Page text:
#
Problem
of the Week

Problem
E and Solution

One
More Coin

## Problem

A coin collecting club has between \(12\) and \(30\) members attend its monthly meeting.
For one such meeting, they noticed that all of the members present each
had the same number of coins except one member who had one more coin
than each of the other members. Between them, the members had a total
number of \(1000\) coins.

How many members attended the meeting?

## Solution

Let \(n\) represent the number of
members present at the meeting. We know that \(12 < n <30\) and \(n\) is an integer. Let \(c\) represent the number of coins that all
but one member had. That member had \(c+1\) coins. It follows that \((n-1)\) members had \(c\) coins each and one member had \(c+1\) coins, producing a total of \(1000\) coins.

Thus, $$\begin{align}
(n-1)\times c+1\times (c+1)&=1000\\
nc-c+c+1&=1000\\
nc&=999
\end{align}$$ We are looking for two positive integers with a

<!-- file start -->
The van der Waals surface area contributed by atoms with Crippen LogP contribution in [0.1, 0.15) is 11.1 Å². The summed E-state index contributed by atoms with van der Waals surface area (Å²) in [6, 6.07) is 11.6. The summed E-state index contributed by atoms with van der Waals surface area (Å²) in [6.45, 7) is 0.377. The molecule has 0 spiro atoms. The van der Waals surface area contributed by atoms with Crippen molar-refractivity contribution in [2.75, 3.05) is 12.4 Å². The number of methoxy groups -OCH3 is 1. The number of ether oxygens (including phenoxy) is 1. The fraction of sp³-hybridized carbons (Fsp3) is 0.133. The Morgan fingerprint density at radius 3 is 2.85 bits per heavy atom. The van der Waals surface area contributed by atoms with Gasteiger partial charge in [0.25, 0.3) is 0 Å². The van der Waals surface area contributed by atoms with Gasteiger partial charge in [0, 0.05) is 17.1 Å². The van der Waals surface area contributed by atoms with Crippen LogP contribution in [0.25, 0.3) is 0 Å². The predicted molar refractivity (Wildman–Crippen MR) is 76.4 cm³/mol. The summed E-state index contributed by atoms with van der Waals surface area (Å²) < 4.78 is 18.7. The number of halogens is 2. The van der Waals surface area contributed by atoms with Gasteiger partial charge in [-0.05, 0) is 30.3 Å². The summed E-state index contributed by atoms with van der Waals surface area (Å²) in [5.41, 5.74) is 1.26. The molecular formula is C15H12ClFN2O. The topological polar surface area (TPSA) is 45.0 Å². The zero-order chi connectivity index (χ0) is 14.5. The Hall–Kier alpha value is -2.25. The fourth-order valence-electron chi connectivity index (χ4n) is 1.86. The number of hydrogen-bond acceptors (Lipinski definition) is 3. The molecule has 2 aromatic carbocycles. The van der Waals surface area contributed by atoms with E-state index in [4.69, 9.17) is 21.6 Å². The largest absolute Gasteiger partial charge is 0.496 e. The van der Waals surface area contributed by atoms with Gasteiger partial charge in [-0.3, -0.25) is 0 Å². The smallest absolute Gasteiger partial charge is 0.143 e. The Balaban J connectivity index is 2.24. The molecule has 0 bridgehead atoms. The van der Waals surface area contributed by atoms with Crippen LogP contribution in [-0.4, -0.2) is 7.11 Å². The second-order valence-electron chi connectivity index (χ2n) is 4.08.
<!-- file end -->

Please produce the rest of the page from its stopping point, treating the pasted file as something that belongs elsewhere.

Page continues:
product of \(999\), with one of the
numbers between \(12\) and \(30\). The prime factorization of \(999\) is \(3\times 3\times 3\times 37\). We can
combine the factors to produce pairs of positive integers whose product
is \(999\). The possibilities are \(1\) and \(999\), \(3\) and \(333\), \(9\) and \(111\), and \(27\) and \(37\). The only possible product which gives
one factor between \(12\) and \(30\) is \(27\times 37\).

It follows that there were \(27\)
members present at the last meeting, and \(26\) of the members had \(37\) coins each and \(1\) member had \(38\) coins. This can be easily verified, as
\(26\times 37+1\times 38=1000\).